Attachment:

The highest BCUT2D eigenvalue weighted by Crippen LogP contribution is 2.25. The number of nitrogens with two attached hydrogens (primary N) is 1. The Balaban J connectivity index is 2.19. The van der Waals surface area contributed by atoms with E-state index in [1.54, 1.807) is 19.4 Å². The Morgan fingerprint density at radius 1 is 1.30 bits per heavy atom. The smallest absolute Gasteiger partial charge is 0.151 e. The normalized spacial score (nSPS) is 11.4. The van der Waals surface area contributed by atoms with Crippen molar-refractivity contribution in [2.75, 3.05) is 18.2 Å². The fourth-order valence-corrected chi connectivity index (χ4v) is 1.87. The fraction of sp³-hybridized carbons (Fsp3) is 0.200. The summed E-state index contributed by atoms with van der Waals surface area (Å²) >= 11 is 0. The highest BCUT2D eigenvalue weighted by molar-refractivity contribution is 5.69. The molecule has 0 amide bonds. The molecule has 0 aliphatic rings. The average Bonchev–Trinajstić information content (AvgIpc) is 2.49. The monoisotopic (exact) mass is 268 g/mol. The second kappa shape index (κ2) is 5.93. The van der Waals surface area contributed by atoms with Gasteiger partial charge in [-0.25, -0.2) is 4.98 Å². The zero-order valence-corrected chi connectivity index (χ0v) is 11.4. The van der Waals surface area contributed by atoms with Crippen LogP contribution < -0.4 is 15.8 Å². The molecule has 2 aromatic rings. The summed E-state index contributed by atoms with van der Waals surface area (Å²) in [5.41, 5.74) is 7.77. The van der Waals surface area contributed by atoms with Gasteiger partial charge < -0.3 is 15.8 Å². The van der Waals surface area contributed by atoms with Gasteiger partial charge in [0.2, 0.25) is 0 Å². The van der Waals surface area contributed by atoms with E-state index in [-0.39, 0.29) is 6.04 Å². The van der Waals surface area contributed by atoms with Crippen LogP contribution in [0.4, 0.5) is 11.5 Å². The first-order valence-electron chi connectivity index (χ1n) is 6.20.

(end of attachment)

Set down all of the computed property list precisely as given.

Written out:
The highest BCUT2D eigenvalue weighted by Crippen LogP contribution is 2.25. The number of nitrogens with two attached hydrogens (primary N) is 1. The Balaban J connectivity index is 2.19. The van der Waals surface area contributed by atoms with E-state index in [1.54, 1.807) is 19.4 Å². The Morgan fingerprint density at radius 1 is 1.30 bits per heavy atom. The smallest absolute Gasteiger partial charge is 0.151 e. The normalized spacial score (nSPS) is 11.4. The van der Waals surface area contributed by atoms with Crippen molar-refractivity contribution in [2.75, 3.05) is 18.2 Å². The fourth-order valence-corrected chi connectivity index (χ4v) is 1.87. The fraction of sp³-hybridized carbons (Fsp3) is 0.200. The summed E-state index contributed by atoms with van der Waals surface area (Å²) >= 11 is 0. The highest BCUT2D eigenvalue weighted by molar-refractivity contribution is 5.69. The molecule has 0 amide bonds. The molecule has 0 aliphatic rings. The average Bonchev–Trinajstić information content (AvgIpc) is 2.49. The monoisotopic (exact) mass is 268 g/mol. The second kappa shape index (κ2) is 5.93. The van der Waals surface area contributed by atoms with Gasteiger partial charge in [-0.25, -0.2) is 4.98 Å². The zero-order valence-corrected chi connectivity index (χ0v) is 11.4. The van der Waals surface area contributed by atoms with Crippen LogP contribution < -0.4 is 15.8 Å². The molecule has 2 aromatic rings. The summed E-state index contributed by atoms with van der Waals surface area (Å²) in [5.41, 5.74) is 7.77. The van der Waals surface area contributed by atoms with Gasteiger partial charge < -0.3 is 15.8 Å². The van der Waals surface area contributed by atoms with Gasteiger partial charge in [0.2, 0.25) is 0 Å². The van der Waals surface area contributed by atoms with E-state index in [-0.39, 0.29) is 6.04 Å². The van der Waals surface area contributed by atoms with Crippen LogP contribution in [0.4, 0.5) is 11.5 Å². The first-order valence-electron chi connectivity index (χ1n) is 6.20.